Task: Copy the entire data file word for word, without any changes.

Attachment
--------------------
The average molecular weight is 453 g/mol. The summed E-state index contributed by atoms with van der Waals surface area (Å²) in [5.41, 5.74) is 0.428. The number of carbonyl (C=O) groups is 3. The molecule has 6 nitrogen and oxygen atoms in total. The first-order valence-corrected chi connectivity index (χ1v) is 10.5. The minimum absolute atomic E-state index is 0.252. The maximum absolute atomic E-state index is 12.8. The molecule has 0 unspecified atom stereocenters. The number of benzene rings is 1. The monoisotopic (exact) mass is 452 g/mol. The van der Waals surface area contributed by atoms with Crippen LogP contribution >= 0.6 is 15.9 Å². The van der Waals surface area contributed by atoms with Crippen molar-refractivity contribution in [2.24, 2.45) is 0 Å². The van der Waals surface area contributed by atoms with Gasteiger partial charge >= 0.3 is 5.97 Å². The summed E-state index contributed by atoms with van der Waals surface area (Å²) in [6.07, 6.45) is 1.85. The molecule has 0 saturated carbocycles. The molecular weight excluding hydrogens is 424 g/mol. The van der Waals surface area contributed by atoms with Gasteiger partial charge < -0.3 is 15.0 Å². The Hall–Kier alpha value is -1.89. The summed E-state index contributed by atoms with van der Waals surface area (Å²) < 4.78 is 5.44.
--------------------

The average molecular weight is 453 g/mol. The summed E-state index contributed by atoms with van der Waals surface area (Å²) in [5.41, 5.74) is 0.428. The number of carbonyl (C=O) groups is 3. The molecule has 6 nitrogen and oxygen atoms in total. The first-order valence-corrected chi connectivity index (χ1v) is 10.5. The minimum absolute atomic E-state index is 0.252. The maximum absolute atomic E-state index is 12.8. The molecule has 0 unspecified atom stereocenters. The number of benzene rings is 1. The monoisotopic (exact) mass is 452 g/mol. The van der Waals surface area contributed by atoms with Crippen LogP contribution >= 0.6 is 15.9 Å². The van der Waals surface area contributed by atoms with Crippen molar-refractivity contribution in [2.24, 2.45) is 0 Å². The van der Waals surface area contributed by atoms with Gasteiger partial charge >= 0.3 is 5.97 Å². The summed E-state index contributed by atoms with van der Waals surface area (Å²) in [6.07, 6.45) is 1.85. The molecule has 0 saturated carbocycles. The molecular weight excluding hydrogens is 424 g/mol. The van der Waals surface area contributed by atoms with Gasteiger partial charge < -0.3 is 15.0 Å². The Hall–Kier alpha value is -1.89. The summed E-state index contributed by atoms with van der Waals surface area (Å²) < 4.78 is 5.44.